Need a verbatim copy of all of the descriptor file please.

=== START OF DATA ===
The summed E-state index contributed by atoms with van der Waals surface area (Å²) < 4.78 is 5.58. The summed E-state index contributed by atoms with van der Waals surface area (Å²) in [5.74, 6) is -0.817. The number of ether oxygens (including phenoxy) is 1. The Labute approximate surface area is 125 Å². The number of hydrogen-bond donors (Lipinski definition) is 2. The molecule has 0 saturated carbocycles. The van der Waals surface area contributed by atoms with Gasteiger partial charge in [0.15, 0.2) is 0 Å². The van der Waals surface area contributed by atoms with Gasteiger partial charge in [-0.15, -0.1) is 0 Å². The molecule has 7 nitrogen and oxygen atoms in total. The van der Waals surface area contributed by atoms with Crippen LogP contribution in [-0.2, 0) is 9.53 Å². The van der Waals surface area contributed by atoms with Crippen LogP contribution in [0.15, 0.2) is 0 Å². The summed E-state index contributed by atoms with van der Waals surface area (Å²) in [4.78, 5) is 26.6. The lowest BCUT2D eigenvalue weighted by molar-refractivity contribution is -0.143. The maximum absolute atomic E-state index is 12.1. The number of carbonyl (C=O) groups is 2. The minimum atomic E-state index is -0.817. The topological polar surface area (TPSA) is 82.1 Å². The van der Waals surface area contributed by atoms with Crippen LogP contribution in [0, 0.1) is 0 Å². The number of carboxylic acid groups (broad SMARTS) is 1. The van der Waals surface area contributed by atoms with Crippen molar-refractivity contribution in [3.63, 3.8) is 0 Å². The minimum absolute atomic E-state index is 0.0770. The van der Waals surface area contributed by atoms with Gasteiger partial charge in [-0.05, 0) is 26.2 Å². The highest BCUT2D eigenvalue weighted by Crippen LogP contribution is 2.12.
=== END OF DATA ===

The summed E-state index contributed by atoms with van der Waals surface area (Å²) < 4.78 is 5.58. The summed E-state index contributed by atoms with van der Waals surface area (Å²) in [5.74, 6) is -0.817. The number of ether oxygens (including phenoxy) is 1. The Labute approximate surface area is 125 Å². The number of hydrogen-bond donors (Lipinski definition) is 2. The molecule has 0 saturated carbocycles. The van der Waals surface area contributed by atoms with Gasteiger partial charge in [0.15, 0.2) is 0 Å². The van der Waals surface area contributed by atoms with Gasteiger partial charge in [-0.15, -0.1) is 0 Å². The molecule has 7 nitrogen and oxygen atoms in total. The van der Waals surface area contributed by atoms with Crippen LogP contribution in [-0.2, 0) is 9.53 Å². The van der Waals surface area contributed by atoms with Crippen LogP contribution in [0.15, 0.2) is 0 Å². The summed E-state index contributed by atoms with van der Waals surface area (Å²) in [4.78, 5) is 26.6. The lowest BCUT2D eigenvalue weighted by molar-refractivity contribution is -0.143. The maximum absolute atomic E-state index is 12.1. The number of carbonyl (C=O) groups is 2. The minimum atomic E-state index is -0.817. The topological polar surface area (TPSA) is 82.1 Å². The van der Waals surface area contributed by atoms with Crippen LogP contribution in [0, 0.1) is 0 Å². The number of carboxylic acid groups (broad SMARTS) is 1. The van der Waals surface area contributed by atoms with Crippen molar-refractivity contribution in [3.63, 3.8) is 0 Å². The minimum absolute atomic E-state index is 0.0770. The van der Waals surface area contributed by atoms with Gasteiger partial charge in [-0.05, 0) is 26.2 Å². The highest BCUT2D eigenvalue weighted by Crippen LogP contribution is 2.12.